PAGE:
And in a letter of the previous day (14-17), he says:
I wrote to you at some length last week, and have little to add, except that I have begun, and am proceeding in a study of the Armenian language, which I acquire, as well as I can, at the Armenian convent, where I go every day to take lessons of a learned friar, and have gained some singular and not useless information with regard to the literature and customs of that oriental people. They have an establishment here — a church and convent of ninety monks, very learned and accomplished men, some of them. They have also a press, and make great efforts for the enlightening of their nation. I find the languages (which is twin, the literal and the vulgar) difficult, but not invincible (at least I hope not). I shall go on. I found it necessary to twist my mind round some severer study, and this, as being the hardest I could devise here, will
be a file for the serpent.
So while we may recite some Byron in English today, we can commemorate him, too, by studying Armenian, and by persevering: “I shall go on,” he says, and “I try, and shall go on; — but I answer for nothing, least of all for my intentions or my success.”
Ibn Sīnā (see also here, here, from the Enc. Iranica here, and specifically for metaphysics, here) stands among the most well known and most influential of philosophers who have written in Arabic, and his influence was hardly confined to the intellectual worlds where Arabic or Persian were the means of communication. From the twelfth and thirteenth centuries he was read in Latin — several volumes of the Latin witness to Ibn Sīnā have appeared since 1972 in editions by Simone van Riet (Brill) — and reflections of his work can be found in the writers of the Syriac Renaissance of the eleventh to the thirteenth centuries, especially in the voluminous work of Bar ʕebrāyā. Alongside the Qānūn fī ‘l-ṭibb may be mentioned especially his encyclopedic Kitāb al-šifāʔ, Dāneš-nāma (or Dānišnāma-i ʕalāʔī, in Persian, for the prince ʕalāʔ al-Dawla see here), and the Kitāb al-išārāt wa-‘l-tanbīhāt; the last mentioned work was translated into Syriac by Bar ʕebrāyā and there are two late copies with parallel Garšūnī and Syriac available at HMML: CFMM 550 and MGMT 20 (both twentieth century). John bar Maʕdani (d. 1263), a contemporary of Bar ʕebrāyā, penned two poems on the soul, one (or both) of which goes by the name of “The Bird” (pāraḥtā). I have recently cataloged an East Syriac manuscript of the sixteenth century that contains these two poems (and another, “On the Way of the Perfect”): it was copied in Gāzartā and completed on Aug. 10, 1866 AG/962 AH (= 1555 CE). The scribe, named Yawsep, rightly notes in the margin at the beginning of both of these poems that Bar Maʕdani is following Ibn Sīnā on this theme. The latter had written “a treatise, the Bird, an allegory in which he describes his attainment of the knowledge of the truth” (risālat al-ṭayr. marmūza yaṣif fīhā tawaṣṣula-hu ilá ʕilm al-ḥaqq; see Gohlman, pp. 98-99). Here is the marginal note to the first poem, that to the second being much less legible:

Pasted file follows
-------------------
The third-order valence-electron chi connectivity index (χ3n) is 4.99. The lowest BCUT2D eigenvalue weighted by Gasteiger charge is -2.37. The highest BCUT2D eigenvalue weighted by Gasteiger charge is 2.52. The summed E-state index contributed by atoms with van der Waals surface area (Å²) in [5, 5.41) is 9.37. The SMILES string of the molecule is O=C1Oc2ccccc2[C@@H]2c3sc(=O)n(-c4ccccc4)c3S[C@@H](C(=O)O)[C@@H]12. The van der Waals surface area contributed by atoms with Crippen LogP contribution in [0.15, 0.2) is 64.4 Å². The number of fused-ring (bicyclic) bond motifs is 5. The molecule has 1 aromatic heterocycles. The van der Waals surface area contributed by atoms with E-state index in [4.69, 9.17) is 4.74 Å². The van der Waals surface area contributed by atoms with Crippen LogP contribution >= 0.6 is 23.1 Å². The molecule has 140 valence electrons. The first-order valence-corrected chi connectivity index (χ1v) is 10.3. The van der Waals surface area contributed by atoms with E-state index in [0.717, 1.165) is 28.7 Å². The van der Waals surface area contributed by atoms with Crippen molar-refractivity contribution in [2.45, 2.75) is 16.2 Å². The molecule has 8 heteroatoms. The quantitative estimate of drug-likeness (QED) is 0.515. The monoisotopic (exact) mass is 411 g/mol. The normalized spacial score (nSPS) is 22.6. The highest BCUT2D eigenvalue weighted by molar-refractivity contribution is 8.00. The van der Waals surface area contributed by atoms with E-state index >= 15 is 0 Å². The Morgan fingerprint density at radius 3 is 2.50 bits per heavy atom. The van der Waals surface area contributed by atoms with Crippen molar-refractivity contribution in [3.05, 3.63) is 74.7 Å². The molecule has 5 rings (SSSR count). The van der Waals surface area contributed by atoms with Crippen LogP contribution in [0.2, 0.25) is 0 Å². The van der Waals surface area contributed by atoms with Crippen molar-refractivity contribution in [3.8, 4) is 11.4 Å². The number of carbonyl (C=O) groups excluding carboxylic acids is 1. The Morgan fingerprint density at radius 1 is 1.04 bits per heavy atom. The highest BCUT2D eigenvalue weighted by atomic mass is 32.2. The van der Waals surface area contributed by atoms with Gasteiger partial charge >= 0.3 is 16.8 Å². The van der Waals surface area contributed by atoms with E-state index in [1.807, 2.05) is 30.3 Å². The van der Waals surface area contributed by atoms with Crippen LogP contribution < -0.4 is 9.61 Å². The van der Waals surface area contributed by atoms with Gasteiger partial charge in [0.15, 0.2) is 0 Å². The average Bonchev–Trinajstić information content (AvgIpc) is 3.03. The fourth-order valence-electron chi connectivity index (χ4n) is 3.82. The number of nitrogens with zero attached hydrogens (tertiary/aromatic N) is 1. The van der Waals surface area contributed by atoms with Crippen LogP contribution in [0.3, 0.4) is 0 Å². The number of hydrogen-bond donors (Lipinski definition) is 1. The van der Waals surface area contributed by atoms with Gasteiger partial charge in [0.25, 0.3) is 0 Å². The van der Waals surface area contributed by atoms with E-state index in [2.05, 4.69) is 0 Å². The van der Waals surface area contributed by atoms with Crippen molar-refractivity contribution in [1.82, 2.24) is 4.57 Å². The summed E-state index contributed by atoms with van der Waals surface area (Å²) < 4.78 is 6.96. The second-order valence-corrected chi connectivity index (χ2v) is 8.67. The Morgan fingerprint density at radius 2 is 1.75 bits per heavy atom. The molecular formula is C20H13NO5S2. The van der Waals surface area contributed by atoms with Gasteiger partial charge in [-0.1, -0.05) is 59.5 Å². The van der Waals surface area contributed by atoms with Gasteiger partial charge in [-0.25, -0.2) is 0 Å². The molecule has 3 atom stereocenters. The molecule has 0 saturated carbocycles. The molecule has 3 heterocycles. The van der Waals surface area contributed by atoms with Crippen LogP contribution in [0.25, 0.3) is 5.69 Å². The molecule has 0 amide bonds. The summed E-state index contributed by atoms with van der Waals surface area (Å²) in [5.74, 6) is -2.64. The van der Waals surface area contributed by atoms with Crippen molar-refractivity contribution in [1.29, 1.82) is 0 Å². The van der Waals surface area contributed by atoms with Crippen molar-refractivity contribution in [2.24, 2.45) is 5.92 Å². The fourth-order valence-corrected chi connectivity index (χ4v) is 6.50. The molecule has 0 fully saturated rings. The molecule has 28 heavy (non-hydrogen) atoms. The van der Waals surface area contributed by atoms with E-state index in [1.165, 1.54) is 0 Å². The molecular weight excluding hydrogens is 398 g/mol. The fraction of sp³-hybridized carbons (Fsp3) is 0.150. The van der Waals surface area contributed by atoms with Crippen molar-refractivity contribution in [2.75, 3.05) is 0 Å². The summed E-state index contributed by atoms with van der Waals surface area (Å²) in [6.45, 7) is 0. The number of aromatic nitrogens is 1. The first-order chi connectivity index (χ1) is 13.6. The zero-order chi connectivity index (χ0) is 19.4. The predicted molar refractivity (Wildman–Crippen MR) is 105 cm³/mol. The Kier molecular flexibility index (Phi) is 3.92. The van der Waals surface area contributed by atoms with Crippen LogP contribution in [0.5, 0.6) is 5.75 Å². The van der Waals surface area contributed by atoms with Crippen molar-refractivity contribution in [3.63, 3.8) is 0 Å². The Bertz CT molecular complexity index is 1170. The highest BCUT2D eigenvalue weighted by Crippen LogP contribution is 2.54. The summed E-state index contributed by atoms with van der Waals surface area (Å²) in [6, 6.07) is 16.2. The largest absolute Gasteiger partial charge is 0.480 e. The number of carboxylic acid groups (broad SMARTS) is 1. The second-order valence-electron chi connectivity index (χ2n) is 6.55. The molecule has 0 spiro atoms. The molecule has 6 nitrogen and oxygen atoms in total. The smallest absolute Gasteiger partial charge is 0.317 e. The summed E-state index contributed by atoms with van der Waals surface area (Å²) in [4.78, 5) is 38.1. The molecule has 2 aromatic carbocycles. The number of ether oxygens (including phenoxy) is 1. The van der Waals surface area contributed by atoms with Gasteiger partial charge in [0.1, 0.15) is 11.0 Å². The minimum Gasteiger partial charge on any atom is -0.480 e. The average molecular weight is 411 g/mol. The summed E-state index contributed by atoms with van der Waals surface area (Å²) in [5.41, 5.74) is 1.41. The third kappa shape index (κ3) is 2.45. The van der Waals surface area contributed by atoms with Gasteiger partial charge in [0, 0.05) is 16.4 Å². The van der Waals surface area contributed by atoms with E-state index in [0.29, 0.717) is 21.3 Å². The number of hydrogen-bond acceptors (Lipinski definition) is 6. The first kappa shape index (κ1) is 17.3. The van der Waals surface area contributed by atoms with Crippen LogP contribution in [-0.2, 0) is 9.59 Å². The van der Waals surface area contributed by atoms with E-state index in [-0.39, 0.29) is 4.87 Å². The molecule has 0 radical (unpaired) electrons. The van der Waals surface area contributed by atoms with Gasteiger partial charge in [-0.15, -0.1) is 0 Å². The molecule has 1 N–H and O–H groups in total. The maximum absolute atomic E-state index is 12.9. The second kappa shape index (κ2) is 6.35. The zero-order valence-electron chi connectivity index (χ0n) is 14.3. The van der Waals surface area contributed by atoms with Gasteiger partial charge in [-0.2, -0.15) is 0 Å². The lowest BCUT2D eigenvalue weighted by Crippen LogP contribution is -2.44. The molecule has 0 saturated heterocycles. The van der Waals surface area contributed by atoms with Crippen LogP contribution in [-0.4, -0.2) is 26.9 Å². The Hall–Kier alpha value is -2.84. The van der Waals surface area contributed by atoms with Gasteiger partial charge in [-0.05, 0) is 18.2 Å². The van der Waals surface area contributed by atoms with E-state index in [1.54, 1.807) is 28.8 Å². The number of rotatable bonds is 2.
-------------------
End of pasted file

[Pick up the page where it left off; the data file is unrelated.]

CCM 24, f. 112v, marginal note